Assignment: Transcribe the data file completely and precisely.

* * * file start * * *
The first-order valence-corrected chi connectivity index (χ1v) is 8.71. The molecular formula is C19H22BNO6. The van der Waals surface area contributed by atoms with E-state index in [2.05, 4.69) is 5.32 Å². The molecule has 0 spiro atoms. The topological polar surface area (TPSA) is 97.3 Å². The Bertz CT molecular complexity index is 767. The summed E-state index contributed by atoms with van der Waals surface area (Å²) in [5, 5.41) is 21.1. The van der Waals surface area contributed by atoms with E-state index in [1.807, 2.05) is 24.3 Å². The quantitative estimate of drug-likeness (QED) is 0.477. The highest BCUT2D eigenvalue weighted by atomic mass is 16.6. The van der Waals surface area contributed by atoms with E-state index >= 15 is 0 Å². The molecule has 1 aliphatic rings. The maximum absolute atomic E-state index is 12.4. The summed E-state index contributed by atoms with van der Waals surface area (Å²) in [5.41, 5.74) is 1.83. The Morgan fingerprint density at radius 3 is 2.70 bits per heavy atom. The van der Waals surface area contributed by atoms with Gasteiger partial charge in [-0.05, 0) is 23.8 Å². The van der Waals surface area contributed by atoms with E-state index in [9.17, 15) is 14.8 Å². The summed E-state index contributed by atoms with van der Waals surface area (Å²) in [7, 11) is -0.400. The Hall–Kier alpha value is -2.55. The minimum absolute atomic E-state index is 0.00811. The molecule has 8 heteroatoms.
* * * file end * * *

The first-order valence-corrected chi connectivity index (χ1v) is 8.71. The molecular formula is C19H22BNO6. The van der Waals surface area contributed by atoms with E-state index in [2.05, 4.69) is 5.32 Å². The molecule has 0 spiro atoms. The topological polar surface area (TPSA) is 97.3 Å². The Bertz CT molecular complexity index is 767. The summed E-state index contributed by atoms with van der Waals surface area (Å²) in [5, 5.41) is 21.1. The van der Waals surface area contributed by atoms with E-state index in [1.807, 2.05) is 24.3 Å². The quantitative estimate of drug-likeness (QED) is 0.477. The highest BCUT2D eigenvalue weighted by atomic mass is 16.6. The van der Waals surface area contributed by atoms with E-state index >= 15 is 0 Å². The molecule has 1 aliphatic rings. The maximum absolute atomic E-state index is 12.4. The summed E-state index contributed by atoms with van der Waals surface area (Å²) in [5.41, 5.74) is 1.83. The Morgan fingerprint density at radius 3 is 2.70 bits per heavy atom. The van der Waals surface area contributed by atoms with Gasteiger partial charge in [-0.05, 0) is 23.8 Å². The van der Waals surface area contributed by atoms with E-state index in [9.17, 15) is 14.8 Å². The summed E-state index contributed by atoms with van der Waals surface area (Å²) in [7, 11) is -0.400. The Hall–Kier alpha value is -2.55. The minimum absolute atomic E-state index is 0.00811. The molecule has 8 heteroatoms.